|UK Release Date||20th October 1989|
|Director||Gus van Sant|
|Starring||Matt Dillon, Kelly Lynch|
|Reviewed||6th September 2017|
Matt Dillon was god, the early 80s his Valhalla. A denim deity who ruled the brat pack with a leather fist and a blood red bandana, Francis Ford Coppola’s dangerous teen idol, Dally in The Outsiders and Rusty James in Rumble Fish. Dillon was a restless, edgy combination of Brando, Dean and Elvis rolled into one fuck off Irish American fireball that was prettier than Cruise and a better actor than Penn.
Back in 1989 and not the sadass back to 89 rave nights for wannabes who were never there in the first place; Dillon was slipping back down to Earth. He needed a hit as much as his junkie character Bob in Gus Van Sant’s Drugstore Cowboy and that movie did the trick. Subverting his teenage rebel shtick Dillon turned his firebrand hothead into an introspective, superstitious hophead.
Bob leads a family of dope-fiends in a never-ending quest to stay high under the battleship grey skies of Portland, Oregon in the 1970s. “It’s hard being a dope-fiend and even harder running a crew” Bob’s zoned out narration tells us. Oxymorphone, methamphetamine, morphine, cocaine, and dilaudid go up the nose or through the vein of his wife Dianne, “I loved her, and she loved dope. So we made a good couple,” his “muscle” Rick and Rick’s underage squeeze Nadine.
Like Get Carter also set in 1971, Drugstore Cowboy deals with the fallout of the 60s counter culture. Staying fucked up on drugs is a military operation and Bob is the junkie general. His elaborate plans wouldn’t be out of place in an Alistair MacLean novel. Better yet he’s leading a chemically altered superhero team; in an early drugstore heist a copy of The Fantastic Four is visible in the magazine rack. Bob then is a whacked out Reed Richards with Dianne his nymphomaniac Human Torch, Nick the Thing and Nadine the Invisible Girl everyone ignores.
Every superhero needs a super villain and the flaky foursome’s nemesis is Vice Cop Gentry. His dawn raids are carried out with a familiarity that strangely doesn’t breed contempt. Bob convinces Gentry not to snap all his golf clubs, “Break two more and then leave the clubs alone.” Presumably Gentry wants to encourage Bob’s hobby if it keeps him off the dope. Bob on the other hand is more practical about their symbiotic relationship, “I love cops. If there were no hot shit cops like Gentry around, the competition would be so heavy there’d be nothing left to steal.”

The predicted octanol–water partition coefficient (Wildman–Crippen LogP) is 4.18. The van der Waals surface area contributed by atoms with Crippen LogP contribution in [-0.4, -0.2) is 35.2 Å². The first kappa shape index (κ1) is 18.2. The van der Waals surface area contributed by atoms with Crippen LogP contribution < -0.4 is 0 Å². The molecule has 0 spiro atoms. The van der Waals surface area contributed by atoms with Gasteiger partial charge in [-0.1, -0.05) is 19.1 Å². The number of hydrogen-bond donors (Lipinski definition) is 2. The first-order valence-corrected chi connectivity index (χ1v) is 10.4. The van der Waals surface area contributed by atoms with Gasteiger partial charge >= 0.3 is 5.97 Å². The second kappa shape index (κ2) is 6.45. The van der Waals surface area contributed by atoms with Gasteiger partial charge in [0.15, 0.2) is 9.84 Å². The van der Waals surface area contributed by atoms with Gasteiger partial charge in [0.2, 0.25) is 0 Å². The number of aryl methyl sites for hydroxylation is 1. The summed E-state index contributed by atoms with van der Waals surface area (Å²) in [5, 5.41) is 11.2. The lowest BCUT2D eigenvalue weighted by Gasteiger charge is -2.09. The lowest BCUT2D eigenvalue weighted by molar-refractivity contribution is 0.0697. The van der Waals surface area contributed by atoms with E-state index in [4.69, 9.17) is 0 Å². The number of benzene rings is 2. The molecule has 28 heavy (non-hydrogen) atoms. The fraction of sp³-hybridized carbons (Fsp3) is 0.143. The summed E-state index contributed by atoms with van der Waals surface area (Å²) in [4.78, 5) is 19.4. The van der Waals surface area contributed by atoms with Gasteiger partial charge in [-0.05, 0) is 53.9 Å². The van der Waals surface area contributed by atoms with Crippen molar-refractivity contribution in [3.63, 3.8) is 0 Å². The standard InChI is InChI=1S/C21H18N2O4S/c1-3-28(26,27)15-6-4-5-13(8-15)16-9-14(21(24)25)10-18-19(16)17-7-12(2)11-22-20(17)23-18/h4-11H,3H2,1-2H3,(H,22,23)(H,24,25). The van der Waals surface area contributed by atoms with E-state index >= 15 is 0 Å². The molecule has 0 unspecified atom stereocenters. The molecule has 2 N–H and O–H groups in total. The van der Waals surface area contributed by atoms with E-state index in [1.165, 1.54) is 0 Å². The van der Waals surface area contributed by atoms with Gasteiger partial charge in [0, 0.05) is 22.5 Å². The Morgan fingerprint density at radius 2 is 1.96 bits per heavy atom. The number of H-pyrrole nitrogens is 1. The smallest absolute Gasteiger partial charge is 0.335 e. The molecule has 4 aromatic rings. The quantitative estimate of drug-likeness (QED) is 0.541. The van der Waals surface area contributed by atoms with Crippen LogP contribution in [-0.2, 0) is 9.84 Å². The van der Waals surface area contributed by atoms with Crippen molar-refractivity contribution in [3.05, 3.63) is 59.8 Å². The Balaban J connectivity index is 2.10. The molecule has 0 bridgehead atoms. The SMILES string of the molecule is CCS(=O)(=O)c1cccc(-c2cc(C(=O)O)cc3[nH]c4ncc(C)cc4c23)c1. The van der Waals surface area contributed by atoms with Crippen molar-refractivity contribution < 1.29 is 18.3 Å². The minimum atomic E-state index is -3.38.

Vant Sant’s movie neither demonizes or glamorises drugs literally showing the highs and the lows: a dreamy montage of spoons, cows, hats and houses spinning like an MGM twister or the Domestos blue skin of an overdose victim. As syringes plunge and spoons burn fireworks whiz and pop unseen in Bob’s drug conscious. He applauds himself with canned laughter on the success of his latest scam as effervescent bubbles fizz up the screen of his own television show-the pitiful interference of his mind. This experimental style would later be stripped bare in Van Sant’s Death Trilogy after his mainstream success with Good Will Hunting.
Drugstore Cowboy dares to suggest that people start taking drugs because they enjoy them. “Most people don’t know how they’re gonna feel from one moment to the next. But a dope fiend has a pretty good idea. All you gotta do is look at the labels on the little bottles,” Bob tells us. Perhaps the random emotions of the straight life appeal to him, but the pragmatist in Bob realises that the perpetual high can only end one way, “We played a game you couldn’t win…to the utmost.”
So Bob breaks up his family in his single-minded pursuit of sobriety after a close run thing with a corpse and a motel full of sheriffs. Reluctantly ditching Dianne along the way to her true love drugs, Bob enrols onto a methadone programme, gets a job in a factory and pays the rent. He’s content to be square if it keeps his bad luck from catching up with him. In a touchingly tragic scene Dianne briefly reappears to Bob, a pharmaceutical siren whose song falls on deaf ears. When she swaggers off into the darkness we can guess the outcome of Dianne’s game.
But the outcome of Bob’s game is open for interpretation as he lies face up on a gurney reciting his life story. As he is whisked away to the hospital we don’t know if he’ll live or die but we know one thing for certain; Matt Dillon was still god and Van Sant was the man responsible.